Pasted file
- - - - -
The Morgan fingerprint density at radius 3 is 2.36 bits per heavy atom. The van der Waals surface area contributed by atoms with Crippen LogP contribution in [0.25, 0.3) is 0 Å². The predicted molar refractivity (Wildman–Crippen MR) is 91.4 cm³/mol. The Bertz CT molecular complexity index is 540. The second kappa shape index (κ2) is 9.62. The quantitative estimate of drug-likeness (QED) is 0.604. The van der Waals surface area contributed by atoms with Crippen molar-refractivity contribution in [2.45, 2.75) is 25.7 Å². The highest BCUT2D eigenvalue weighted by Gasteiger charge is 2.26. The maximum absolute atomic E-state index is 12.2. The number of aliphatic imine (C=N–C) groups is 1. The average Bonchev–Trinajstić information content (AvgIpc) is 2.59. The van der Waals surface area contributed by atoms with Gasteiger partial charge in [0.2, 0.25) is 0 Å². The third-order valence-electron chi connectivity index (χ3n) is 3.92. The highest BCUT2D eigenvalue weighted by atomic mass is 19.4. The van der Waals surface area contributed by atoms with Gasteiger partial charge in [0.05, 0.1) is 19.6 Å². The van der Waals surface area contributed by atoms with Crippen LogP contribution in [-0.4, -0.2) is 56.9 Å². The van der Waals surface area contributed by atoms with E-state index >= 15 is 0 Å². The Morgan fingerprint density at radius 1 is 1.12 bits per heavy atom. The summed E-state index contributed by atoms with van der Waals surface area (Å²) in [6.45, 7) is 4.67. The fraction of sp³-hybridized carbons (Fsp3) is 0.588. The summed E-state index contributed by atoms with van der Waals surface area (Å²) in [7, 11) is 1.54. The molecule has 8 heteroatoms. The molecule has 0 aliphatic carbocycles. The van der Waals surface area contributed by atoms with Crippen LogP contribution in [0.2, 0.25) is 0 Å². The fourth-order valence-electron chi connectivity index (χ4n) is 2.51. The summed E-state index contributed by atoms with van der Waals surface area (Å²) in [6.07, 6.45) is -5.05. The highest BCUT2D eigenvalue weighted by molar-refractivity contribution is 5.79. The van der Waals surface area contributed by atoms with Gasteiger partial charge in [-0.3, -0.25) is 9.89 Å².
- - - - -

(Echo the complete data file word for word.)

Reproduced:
The Morgan fingerprint density at radius 3 is 2.36 bits per heavy atom. The van der Waals surface area contributed by atoms with Crippen LogP contribution in [0.25, 0.3) is 0 Å². The predicted molar refractivity (Wildman–Crippen MR) is 91.4 cm³/mol. The Bertz CT molecular complexity index is 540. The second kappa shape index (κ2) is 9.62. The quantitative estimate of drug-likeness (QED) is 0.604. The van der Waals surface area contributed by atoms with Crippen molar-refractivity contribution in [2.45, 2.75) is 25.7 Å². The highest BCUT2D eigenvalue weighted by Gasteiger charge is 2.26. The maximum absolute atomic E-state index is 12.2. The number of aliphatic imine (C=N–C) groups is 1. The average Bonchev–Trinajstić information content (AvgIpc) is 2.59. The van der Waals surface area contributed by atoms with Gasteiger partial charge in [0.2, 0.25) is 0 Å². The third-order valence-electron chi connectivity index (χ3n) is 3.92. The highest BCUT2D eigenvalue weighted by atomic mass is 19.4. The van der Waals surface area contributed by atoms with Gasteiger partial charge in [0.05, 0.1) is 19.6 Å². The van der Waals surface area contributed by atoms with Crippen LogP contribution in [-0.4, -0.2) is 56.9 Å². The van der Waals surface area contributed by atoms with E-state index >= 15 is 0 Å². The Morgan fingerprint density at radius 1 is 1.12 bits per heavy atom. The summed E-state index contributed by atoms with van der Waals surface area (Å²) in [6.45, 7) is 4.67. The fraction of sp³-hybridized carbons (Fsp3) is 0.588. The summed E-state index contributed by atoms with van der Waals surface area (Å²) in [7, 11) is 1.54. The molecule has 8 heteroatoms. The molecule has 0 aliphatic carbocycles. The van der Waals surface area contributed by atoms with Crippen LogP contribution in [0.2, 0.25) is 0 Å². The fourth-order valence-electron chi connectivity index (χ4n) is 2.51. The summed E-state index contributed by atoms with van der Waals surface area (Å²) in [6.07, 6.45) is -5.05. The highest BCUT2D eigenvalue weighted by molar-refractivity contribution is 5.79. The van der Waals surface area contributed by atoms with Gasteiger partial charge in [-0.3, -0.25) is 9.89 Å².